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ERIC Number: EJ915771
Record Type: Journal
Publication Date: 2011
Pages: 11
Abstractor: As Provided
Reference Count: 0
ISSN: ISSN-0891-4222
Children with Cochlear Implants and Developmental Disabilities: A Language Skills Study with Developmentally Matched Hearing Peers
Meinzen-Derr, Jareen; Wiley, Susan; Grether, Sandra; Choo, Daniel I.
Research in Developmental Disabilities: A Multidisciplinary Journal, v32 n2 p757-767 Mar-Apr 2011
The number of children receiving cochlear implants (CIs) with significant disabilities in addition to their deafness has increased substantially. Unfortunately, children with additional disabilities receiving CIs have largely been excluded from studies on cochlear implant outcomes. Thus limited data exists on outcomes in this population to guide pre-implant counseling for anticipated benefits. The study objectives were: (1) evaluate differences in post-cochlear implant language skills between children with cochlear implants and developmental disabilities and age/cognitively matched controls; (2) quantify possible discrepancies between language level and cognitive level. Fifteen children with a developmental disability who received a CI were matched 1:1 on nonverbal cognitive ability and age to hearing controls. Language was evaluated using Preschool Language Scale-IV and reported as language quotients. Multivariable mixed models for matched pairs analyzed differences in language levels between groups. No significant differences were seen between CI and control groups regarding insurance, maternal education, or family income level. Results of the multivariable models indicated that compared to matched controls, the CI group had significantly lower mean receptive (24.6 points, p = 0.002) and mean expressive (21.9 points, p = 0.001) language quotients after controlling for confounders such as number of therapies and weekly hours in therapy. Significant discrepancies between language level and cognitive level were seen among CI participants only. Compared to age- and cognitively matched controls, children with CIs had significantly lower language levels with delays disproportionate to their cognitive potential. Mechanisms behind this performance-functional gap need to be understood to deliver appropriate intervention strategies for this special population. (Contains 4 figures and 3 tables.)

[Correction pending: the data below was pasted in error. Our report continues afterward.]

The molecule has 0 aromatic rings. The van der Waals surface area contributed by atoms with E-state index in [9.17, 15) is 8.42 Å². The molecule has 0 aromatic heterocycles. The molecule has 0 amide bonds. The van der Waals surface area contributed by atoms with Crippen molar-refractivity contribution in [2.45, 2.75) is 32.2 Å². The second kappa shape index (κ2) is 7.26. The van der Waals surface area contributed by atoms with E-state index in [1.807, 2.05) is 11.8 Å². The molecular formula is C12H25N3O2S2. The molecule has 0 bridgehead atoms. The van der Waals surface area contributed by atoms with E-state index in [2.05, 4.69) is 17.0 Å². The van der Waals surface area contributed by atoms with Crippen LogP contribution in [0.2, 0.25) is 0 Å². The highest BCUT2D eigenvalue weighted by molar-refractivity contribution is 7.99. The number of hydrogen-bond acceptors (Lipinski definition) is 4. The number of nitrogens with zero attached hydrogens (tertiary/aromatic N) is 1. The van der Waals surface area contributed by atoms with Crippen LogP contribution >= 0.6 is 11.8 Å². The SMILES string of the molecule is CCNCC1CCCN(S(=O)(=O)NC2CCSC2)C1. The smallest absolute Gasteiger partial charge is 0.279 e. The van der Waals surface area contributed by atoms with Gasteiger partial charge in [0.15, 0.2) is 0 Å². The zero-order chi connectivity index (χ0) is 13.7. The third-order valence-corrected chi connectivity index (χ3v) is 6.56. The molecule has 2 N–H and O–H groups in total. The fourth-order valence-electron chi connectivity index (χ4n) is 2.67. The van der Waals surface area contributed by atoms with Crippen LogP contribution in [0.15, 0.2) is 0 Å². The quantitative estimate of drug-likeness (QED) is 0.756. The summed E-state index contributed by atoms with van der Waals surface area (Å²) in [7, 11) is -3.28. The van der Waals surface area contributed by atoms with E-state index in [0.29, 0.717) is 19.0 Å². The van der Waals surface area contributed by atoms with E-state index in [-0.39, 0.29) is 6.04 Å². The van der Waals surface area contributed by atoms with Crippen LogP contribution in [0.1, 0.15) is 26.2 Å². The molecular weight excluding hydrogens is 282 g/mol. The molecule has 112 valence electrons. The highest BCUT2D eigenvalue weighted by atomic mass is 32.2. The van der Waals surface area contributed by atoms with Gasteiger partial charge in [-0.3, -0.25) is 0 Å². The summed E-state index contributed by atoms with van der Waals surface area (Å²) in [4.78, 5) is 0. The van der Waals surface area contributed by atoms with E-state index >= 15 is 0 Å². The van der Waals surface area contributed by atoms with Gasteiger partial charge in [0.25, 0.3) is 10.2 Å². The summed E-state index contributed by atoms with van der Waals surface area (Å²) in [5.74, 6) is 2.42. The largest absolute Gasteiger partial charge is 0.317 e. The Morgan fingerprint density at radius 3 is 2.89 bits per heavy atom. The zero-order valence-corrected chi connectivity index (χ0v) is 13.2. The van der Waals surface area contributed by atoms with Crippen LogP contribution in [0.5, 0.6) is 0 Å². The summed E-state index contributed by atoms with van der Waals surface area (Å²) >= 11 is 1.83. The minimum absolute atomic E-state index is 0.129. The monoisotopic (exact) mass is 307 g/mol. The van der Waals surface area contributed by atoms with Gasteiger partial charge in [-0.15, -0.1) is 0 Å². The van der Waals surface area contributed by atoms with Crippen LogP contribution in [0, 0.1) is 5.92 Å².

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Publication Type: Journal Articles; Reports - Research
Education Level: N/A
Audience: N/A
Language: English
Sponsor: N/A
Authoring Institution: N/A